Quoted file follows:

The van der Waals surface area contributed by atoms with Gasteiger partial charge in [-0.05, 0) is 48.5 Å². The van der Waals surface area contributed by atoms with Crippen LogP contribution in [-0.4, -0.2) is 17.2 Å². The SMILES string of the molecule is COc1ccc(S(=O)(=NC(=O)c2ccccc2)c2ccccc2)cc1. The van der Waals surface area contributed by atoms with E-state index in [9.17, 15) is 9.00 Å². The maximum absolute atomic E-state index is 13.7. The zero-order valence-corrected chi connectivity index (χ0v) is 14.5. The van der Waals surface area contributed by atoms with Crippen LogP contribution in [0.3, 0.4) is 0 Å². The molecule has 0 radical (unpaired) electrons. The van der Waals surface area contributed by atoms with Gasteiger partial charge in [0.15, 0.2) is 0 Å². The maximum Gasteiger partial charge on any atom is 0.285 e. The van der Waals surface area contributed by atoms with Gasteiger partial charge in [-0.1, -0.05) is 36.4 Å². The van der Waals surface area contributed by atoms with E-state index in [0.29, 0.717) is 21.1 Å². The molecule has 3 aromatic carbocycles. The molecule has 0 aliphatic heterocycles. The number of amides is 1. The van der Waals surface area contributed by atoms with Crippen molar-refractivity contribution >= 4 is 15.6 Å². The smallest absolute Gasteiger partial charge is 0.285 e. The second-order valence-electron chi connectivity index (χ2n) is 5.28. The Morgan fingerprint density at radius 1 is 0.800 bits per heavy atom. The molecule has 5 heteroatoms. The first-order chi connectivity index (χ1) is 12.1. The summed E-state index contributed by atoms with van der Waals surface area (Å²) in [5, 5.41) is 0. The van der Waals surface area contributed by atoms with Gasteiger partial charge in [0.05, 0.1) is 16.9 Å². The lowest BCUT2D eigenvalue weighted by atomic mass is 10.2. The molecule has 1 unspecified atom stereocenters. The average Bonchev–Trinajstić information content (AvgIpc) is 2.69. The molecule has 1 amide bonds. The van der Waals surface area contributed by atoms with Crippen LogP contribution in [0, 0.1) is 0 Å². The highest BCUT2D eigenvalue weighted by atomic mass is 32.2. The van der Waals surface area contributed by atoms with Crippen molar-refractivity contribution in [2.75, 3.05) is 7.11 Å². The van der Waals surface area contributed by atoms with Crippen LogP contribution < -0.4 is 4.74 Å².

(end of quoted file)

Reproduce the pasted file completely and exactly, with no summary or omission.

The van der Waals surface area contributed by atoms with Gasteiger partial charge in [-0.05, 0) is 48.5 Å². The van der Waals surface area contributed by atoms with Crippen LogP contribution in [-0.4, -0.2) is 17.2 Å². The SMILES string of the molecule is COc1ccc(S(=O)(=NC(=O)c2ccccc2)c2ccccc2)cc1. The van der Waals surface area contributed by atoms with E-state index in [9.17, 15) is 9.00 Å². The maximum absolute atomic E-state index is 13.7. The zero-order valence-corrected chi connectivity index (χ0v) is 14.5. The van der Waals surface area contributed by atoms with Crippen LogP contribution in [0.3, 0.4) is 0 Å². The molecule has 0 radical (unpaired) electrons. The van der Waals surface area contributed by atoms with Gasteiger partial charge in [0.15, 0.2) is 0 Å². The maximum Gasteiger partial charge on any atom is 0.285 e. The van der Waals surface area contributed by atoms with Gasteiger partial charge in [-0.1, -0.05) is 36.4 Å². The van der Waals surface area contributed by atoms with E-state index in [0.29, 0.717) is 21.1 Å². The molecule has 3 aromatic carbocycles. The molecule has 0 aliphatic heterocycles. The number of amides is 1. The van der Waals surface area contributed by atoms with Crippen molar-refractivity contribution >= 4 is 15.6 Å². The smallest absolute Gasteiger partial charge is 0.285 e. The second-order valence-electron chi connectivity index (χ2n) is 5.28. The Morgan fingerprint density at radius 1 is 0.800 bits per heavy atom. The molecule has 5 heteroatoms. The first-order chi connectivity index (χ1) is 12.1. The summed E-state index contributed by atoms with van der Waals surface area (Å²) in [5, 5.41) is 0. The van der Waals surface area contributed by atoms with Gasteiger partial charge in [0.05, 0.1) is 16.9 Å². The lowest BCUT2D eigenvalue weighted by atomic mass is 10.2. The molecule has 1 unspecified atom stereocenters. The average Bonchev–Trinajstić information content (AvgIpc) is 2.69. The molecule has 1 amide bonds. The van der Waals surface area contributed by atoms with Crippen LogP contribution in [0, 0.1) is 0 Å². The highest BCUT2D eigenvalue weighted by atomic mass is 32.2. The van der Waals surface area contributed by atoms with Crippen molar-refractivity contribution in [2.75, 3.05) is 7.11 Å². The van der Waals surface area contributed by atoms with Crippen LogP contribution < -0.4 is 4.74 Å².